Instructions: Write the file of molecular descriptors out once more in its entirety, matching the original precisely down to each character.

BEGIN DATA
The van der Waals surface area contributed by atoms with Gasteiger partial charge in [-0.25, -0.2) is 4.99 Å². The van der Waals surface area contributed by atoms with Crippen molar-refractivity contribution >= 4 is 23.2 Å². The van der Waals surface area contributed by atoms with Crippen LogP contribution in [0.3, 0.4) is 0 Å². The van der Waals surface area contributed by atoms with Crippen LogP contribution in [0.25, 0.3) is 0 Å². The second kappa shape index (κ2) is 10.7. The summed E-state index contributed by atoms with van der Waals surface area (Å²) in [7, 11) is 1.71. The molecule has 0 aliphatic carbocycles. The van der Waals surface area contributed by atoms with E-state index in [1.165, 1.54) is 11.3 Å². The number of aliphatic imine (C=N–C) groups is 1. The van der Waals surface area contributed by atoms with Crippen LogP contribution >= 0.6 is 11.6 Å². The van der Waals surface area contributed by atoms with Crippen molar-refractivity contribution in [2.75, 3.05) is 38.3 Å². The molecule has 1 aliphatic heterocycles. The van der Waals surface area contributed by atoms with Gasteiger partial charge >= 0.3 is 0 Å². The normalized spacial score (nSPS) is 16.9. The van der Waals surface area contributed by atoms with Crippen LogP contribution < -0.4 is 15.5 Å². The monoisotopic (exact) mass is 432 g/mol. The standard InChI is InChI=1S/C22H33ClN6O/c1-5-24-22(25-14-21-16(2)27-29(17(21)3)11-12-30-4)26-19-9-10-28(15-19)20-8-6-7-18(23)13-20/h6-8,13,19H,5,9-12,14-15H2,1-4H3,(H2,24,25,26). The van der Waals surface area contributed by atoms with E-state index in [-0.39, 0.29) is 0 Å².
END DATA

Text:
The van der Waals surface area contributed by atoms with Gasteiger partial charge in [-0.25, -0.2) is 4.99 Å². The van der Waals surface area contributed by atoms with Crippen molar-refractivity contribution >= 4 is 23.2 Å². The van der Waals surface area contributed by atoms with Crippen LogP contribution in [0.3, 0.4) is 0 Å². The van der Waals surface area contributed by atoms with Crippen LogP contribution in [0.25, 0.3) is 0 Å². The second kappa shape index (κ2) is 10.7. The summed E-state index contributed by atoms with van der Waals surface area (Å²) in [7, 11) is 1.71. The molecule has 0 aliphatic carbocycles. The van der Waals surface area contributed by atoms with E-state index in [1.165, 1.54) is 11.3 Å². The number of aliphatic imine (C=N–C) groups is 1. The van der Waals surface area contributed by atoms with Crippen LogP contribution >= 0.6 is 11.6 Å². The van der Waals surface area contributed by atoms with Crippen molar-refractivity contribution in [2.75, 3.05) is 38.3 Å². The molecule has 1 aliphatic heterocycles. The van der Waals surface area contributed by atoms with Gasteiger partial charge >= 0.3 is 0 Å². The normalized spacial score (nSPS) is 16.9. The van der Waals surface area contributed by atoms with Crippen LogP contribution < -0.4 is 15.5 Å². The monoisotopic (exact) mass is 432 g/mol. The standard InChI is InChI=1S/C22H33ClN6O/c1-5-24-22(25-14-21-16(2)27-29(17(21)3)11-12-30-4)26-19-9-10-28(15-19)20-8-6-7-18(23)13-20/h6-8,13,19H,5,9-12,14-15H2,1-4H3,(H2,24,25,26). The van der Waals surface area contributed by atoms with E-state index in [-0.39, 0.29) is 0 Å².